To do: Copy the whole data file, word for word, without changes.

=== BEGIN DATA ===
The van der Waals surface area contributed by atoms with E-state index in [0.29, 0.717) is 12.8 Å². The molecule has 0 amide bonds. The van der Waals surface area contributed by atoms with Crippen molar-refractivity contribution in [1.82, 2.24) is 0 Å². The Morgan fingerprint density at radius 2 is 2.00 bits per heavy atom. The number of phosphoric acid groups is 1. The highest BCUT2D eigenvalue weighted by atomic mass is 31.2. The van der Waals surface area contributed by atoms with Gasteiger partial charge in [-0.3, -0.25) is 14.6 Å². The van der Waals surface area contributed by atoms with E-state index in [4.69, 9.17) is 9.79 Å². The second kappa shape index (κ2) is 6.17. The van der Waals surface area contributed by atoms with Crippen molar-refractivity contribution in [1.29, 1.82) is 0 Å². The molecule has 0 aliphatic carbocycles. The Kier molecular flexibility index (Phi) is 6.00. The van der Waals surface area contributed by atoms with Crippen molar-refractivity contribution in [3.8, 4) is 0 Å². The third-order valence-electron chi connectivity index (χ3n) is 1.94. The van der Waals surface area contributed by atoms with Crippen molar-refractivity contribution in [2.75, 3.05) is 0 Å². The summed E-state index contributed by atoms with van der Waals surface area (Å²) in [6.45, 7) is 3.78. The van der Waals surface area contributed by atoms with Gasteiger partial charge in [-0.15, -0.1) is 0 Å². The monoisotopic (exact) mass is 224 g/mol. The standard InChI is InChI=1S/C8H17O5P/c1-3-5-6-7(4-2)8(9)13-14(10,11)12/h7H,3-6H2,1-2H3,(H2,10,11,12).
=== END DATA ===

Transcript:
The van der Waals surface area contributed by atoms with E-state index in [0.29, 0.717) is 12.8 Å². The molecule has 0 amide bonds. The van der Waals surface area contributed by atoms with Crippen molar-refractivity contribution in [1.82, 2.24) is 0 Å². The Morgan fingerprint density at radius 2 is 2.00 bits per heavy atom. The number of phosphoric acid groups is 1. The highest BCUT2D eigenvalue weighted by atomic mass is 31.2. The van der Waals surface area contributed by atoms with Gasteiger partial charge in [-0.3, -0.25) is 14.6 Å². The van der Waals surface area contributed by atoms with E-state index in [4.69, 9.17) is 9.79 Å². The second kappa shape index (κ2) is 6.17. The van der Waals surface area contributed by atoms with Crippen molar-refractivity contribution in [1.29, 1.82) is 0 Å². The molecule has 0 aliphatic carbocycles. The Kier molecular flexibility index (Phi) is 6.00. The van der Waals surface area contributed by atoms with Crippen molar-refractivity contribution in [3.8, 4) is 0 Å². The third-order valence-electron chi connectivity index (χ3n) is 1.94. The van der Waals surface area contributed by atoms with Crippen molar-refractivity contribution in [2.75, 3.05) is 0 Å². The summed E-state index contributed by atoms with van der Waals surface area (Å²) in [6.45, 7) is 3.78. The van der Waals surface area contributed by atoms with Gasteiger partial charge in [-0.15, -0.1) is 0 Å². The monoisotopic (exact) mass is 224 g/mol. The standard InChI is InChI=1S/C8H17O5P/c1-3-5-6-7(4-2)8(9)13-14(10,11)12/h7H,3-6H2,1-2H3,(H2,10,11,12).